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Ben Barnard Department of Radiology Kimberley Hospital

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1 Ben Barnard Department of Radiology Kimberley Hospital
Lung Anatomy Ben Barnard Department of Radiology Kimberley Hospital

2 Outline Basic morphology Fissures Bronchopulmonary segments
Pulmonary vessels Bronchial vessels Lymphatics Lung roots Pleura Radiological features

3 Basic morphology Surfaces Right lung Left lung Costal Mediastinal
Apical Diaphragmatic Right lung Three lobes Left lung Two lobes Lingula of the upper lobe corresponds to right middle lobe

4 Lobules One terminal bronchiole with lung tissue forms an acinus
Acinus with vessels, lymphatics and nerves form the primary lobule Three to five primary lobules form a secondary lobule



7 Interlobar fissures Oblique (major) fissure
Extends from T4/T5 posteriorly to the diaphragm antero-inferiorly Left major fissure is more vertically orientated Undulating in course Medial aspect passes through the hilum Lateral aspect is anterior to the medial aspect at the level of the hila and below Above the hila, the lateral aspect is more posterior


9 Interlobar fissures Transverse (minor) fissure
Separates upper and middle lobes of the right lung Runs horizontally from the hilum to the anterior and lateral surfaces of the right lung Level of the fourth costal cartilage Posterior limit is the right oblique fissure, which it meets at the level of the 6th rib in the midaxillary line Anatomically complete in only 33% of people and absent in 10%

10 Accessory fissures Azygos fissure Superior accessory fissure
Downward invagination of the azygos vein through the apical portion of the right upper lobe Four pleural layers – two visceral and two parietal Superior accessory fissure Separates the apical segment of the right lower lobe from the other basal segments Lies parallel and inferiorly to the transverse fissure Passes posteriorly from the right oblique fissure to the posterior surface of the lung Inferior accessory fissure Separates the medial basal from the other right lower lobe segments Also called Twining’s line Left transverse fissure Separates the lingula from the rest of the left upper lobe segments Rarely seen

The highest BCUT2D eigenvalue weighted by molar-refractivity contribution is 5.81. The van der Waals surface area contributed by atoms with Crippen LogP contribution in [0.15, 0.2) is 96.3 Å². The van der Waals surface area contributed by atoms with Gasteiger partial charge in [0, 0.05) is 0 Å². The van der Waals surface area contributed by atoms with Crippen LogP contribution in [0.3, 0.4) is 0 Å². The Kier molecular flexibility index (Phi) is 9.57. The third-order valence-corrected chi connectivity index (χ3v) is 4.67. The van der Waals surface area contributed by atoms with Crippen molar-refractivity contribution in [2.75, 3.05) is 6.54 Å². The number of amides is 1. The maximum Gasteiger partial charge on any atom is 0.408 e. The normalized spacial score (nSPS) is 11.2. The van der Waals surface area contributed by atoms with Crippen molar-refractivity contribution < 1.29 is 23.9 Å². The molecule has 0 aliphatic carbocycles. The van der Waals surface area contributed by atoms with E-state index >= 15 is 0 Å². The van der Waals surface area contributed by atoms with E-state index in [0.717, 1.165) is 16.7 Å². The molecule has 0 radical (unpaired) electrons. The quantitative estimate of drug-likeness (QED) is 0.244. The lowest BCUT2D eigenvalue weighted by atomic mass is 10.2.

11 Azygos Fissure

12 Bronchopulmonary segments
Each lobe is divided into several bronchopulmonary segments Each is supplied by Segmental bronchus Segmental artery Segmental vein Each segment is named for its supplying bronchus Anatomy of the segmental bronchi is subject to variations – the most common being the origin of the apical segment bronchi from the trachea



15 Collateral air drift Very little connection between segments except via Pores of Kohn Openings in alveolar walls Connect adjacent alveolar lumens Canals of Lambert Connections between terminal bronchioles and adjacent alveoli Allow gas and fluid transfer between segments but not between lobes Ventilation of a segment is thus possible when its segmental bronchus is occluded = collateral air drift

16 Pulmonary arteries Pulmonary trunk leaves pericardium and bifurcates in the concavity of the aortic arch anterior to the left main bronchus

17 Right Pulmonary Artery
Longer than the left Passes across the midline below the carina and comes to lie anterior to the right main bronchus It bifurcates while still in the hilum of the right lung An artery to the right upper lobe passes anterior to the right upper lobe bronchus Interlobar artery to the right middle and lower lobes passes with the bronchus intermedius

18 Left Pulmonary Artery Left pulmonary artery spirals over the superior aspect of the left main bronchus to reach its posterior surface It is attached to the concavity of the aortic arch by the ligamentum arteriosum Pulmonary arteries further subdivide into segmental arteries that travel with the segmental bronchi, mostly on their posterolateral surfaces Pulmonary arteries supply only the alveoli